I don’t know this cat well at all yet, but I had to chase him off my desk three times last night while I was trying to work, then found he had jumped up on furniture in my bedroom this morning. I don’t like having cats walking on anything I wouldn’t be sitting my butt on, you know? I’m ok with cats being on chairs, sofas and beds, but stay off the dressers, desks, counters and tables please. In my experience, cats who jump up on desks, dressers and such will also jump up on kitchen counters and dinner tables. I realized that I don’t miss having to worry about closing the toilet lids so the cat can’t drink the blue water or keeping the basement door closed to cut down on the trouble the cat could get into. I don’t miss worrying about whether there is a cat getting into food left on the kitchen counters while we are eating in the dining room. I like knowing that if I wipe the counters they are still clean when I come back to them and nothing has been walking across them while I wasn’t looking. 

So, we will have to see how it goes having this cat in the house for the next couple of weeks while his owners are on an out-of-the-country honeymoon.

The good thing about cat-sitting is it gets the hubby and adult daughter a cat fix without having the long-term commitment actually owning a cat would entail. The pets we currently own, a bunny, a snapping turtle and numerous tropical fish, can be left alone for a week to ten days without having to have someone come in and look after them, and as we get older and want to travel, that is a definite bonus. (710 words)

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March 2 2015

Fish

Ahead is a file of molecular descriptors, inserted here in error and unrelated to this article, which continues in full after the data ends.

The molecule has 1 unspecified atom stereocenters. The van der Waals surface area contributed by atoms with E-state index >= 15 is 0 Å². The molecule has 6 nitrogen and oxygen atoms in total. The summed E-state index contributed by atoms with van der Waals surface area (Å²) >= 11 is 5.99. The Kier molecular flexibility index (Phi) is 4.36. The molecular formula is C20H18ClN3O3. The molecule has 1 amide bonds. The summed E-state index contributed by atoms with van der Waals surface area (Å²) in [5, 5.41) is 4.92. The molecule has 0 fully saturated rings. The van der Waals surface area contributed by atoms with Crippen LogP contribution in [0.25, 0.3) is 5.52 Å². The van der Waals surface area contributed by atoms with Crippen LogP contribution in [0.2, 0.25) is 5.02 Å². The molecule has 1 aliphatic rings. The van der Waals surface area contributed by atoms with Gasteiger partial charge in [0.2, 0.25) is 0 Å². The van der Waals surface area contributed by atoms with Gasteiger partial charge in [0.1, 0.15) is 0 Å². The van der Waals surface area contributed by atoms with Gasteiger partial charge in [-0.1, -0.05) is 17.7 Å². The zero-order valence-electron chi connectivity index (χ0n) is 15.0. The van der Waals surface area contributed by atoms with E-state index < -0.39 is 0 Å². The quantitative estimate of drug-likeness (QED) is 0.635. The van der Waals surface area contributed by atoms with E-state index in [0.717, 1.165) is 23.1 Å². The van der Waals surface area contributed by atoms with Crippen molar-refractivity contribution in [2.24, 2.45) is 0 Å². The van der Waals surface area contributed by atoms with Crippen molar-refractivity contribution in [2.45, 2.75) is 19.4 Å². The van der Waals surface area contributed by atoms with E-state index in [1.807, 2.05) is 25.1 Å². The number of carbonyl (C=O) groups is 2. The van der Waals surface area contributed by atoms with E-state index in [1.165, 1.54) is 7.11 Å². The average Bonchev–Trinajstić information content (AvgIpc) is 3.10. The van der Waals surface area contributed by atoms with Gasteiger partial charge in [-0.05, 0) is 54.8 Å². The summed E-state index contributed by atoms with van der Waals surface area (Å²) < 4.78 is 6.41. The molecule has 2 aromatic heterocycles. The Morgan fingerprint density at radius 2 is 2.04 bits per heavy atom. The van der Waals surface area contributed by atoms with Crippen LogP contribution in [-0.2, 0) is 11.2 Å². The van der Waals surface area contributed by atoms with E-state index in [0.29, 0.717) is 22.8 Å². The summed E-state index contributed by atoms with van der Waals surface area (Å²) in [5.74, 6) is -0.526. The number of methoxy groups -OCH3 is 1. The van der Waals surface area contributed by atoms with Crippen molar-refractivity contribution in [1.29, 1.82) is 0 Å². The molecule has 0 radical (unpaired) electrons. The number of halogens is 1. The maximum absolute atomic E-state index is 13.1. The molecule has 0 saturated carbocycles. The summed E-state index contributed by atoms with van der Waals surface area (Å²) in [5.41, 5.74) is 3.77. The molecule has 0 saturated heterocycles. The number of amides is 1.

When we were kids, our mother used to breed tropical fish. In the basement, she had built a framework of two by fours into very sturdy shelves for the aquariums to sit on. There were fluorescent lights above the top shelf. Most of the tanks had their own hoods on them. She would get these boxes (in the mail I think). They were brown corrugated cardboard with red printing on them. The boxes were about twenty inches square and maybe ten inches tall. Inside each box was a Styrofoam liner that was maybe three quarters of an inch thick and form fitted to the inside of the cardboard box. There was a lift off fitted lid to the Styrofoam making it insulated like a Styrofoam cooler. She would get boxes of fish inside these foam containers. I think they came in bags like you get when you buy fish in the pet stores, but I can’t picture that part like I can the boxes. Maybe I can see the boxes in my mind because they were so sturdy and thus lived a very long life storing stuff in our basement. I think most of her tanks were twenty gallon long tanks. I remember her having silver and black striped angel fish about the size of a half dollar. She had guppies and mollies too. There were orange and black lyre-tailed mollies, black mollies and fancy, fan tailed guppies. She also seemed to have a lot of snails and cory catfish. I don’t remember what she did with the fish she raised. As I look back, I assume it must have been one of the many ways she had found to earn extra money, but I don’t remember her selling the fish to anyone. Maybe she raised them to sell at pet stores, I’m just not sure about that. She always loved having bright colored tropical fish around. Because we had the fish tanks, I got to be the one to take the turtle home from our classroom tank when our kindergarten teacher went on maternity leave and didn’t plan to come back to teach that school year. I think her name was Mrs. Rider. We had this cute little turtle that swam around in an aquarium with fish I think. I don’t remember much about the turtle itself, just feeling like the winner of the luckiest kid contest for being the one to get to take it home. Perhaps that is why I was so willing to allow Austin to keep the turtle that our former neighbor, Mary’s dog had cornered in her kitchen. We had a lot of work and research to do to keep it because we were unsure whether it was a land turtle or an aquatic turtle. We got Gilligan when he was about the size of a silver dollar. We put him in a small two gallon tank. He grew and grew each time he outgrew his tank, we would put him in a bigger one and he would grow exponentially almost overnight. We finally learned not to be in such a hurry to upgrade the size of his tank. We also quickly realized that Gilligan is a snapping turtle. We should have had sense enough to release it as soon as we figured that out. But, in almost all things, hind-sight is twenty-twenty. Now we have a Frisbee sized snapping turtle in a forty gallon breeder tank, and keeping it clean is a chore nobody enjoys. (582 words)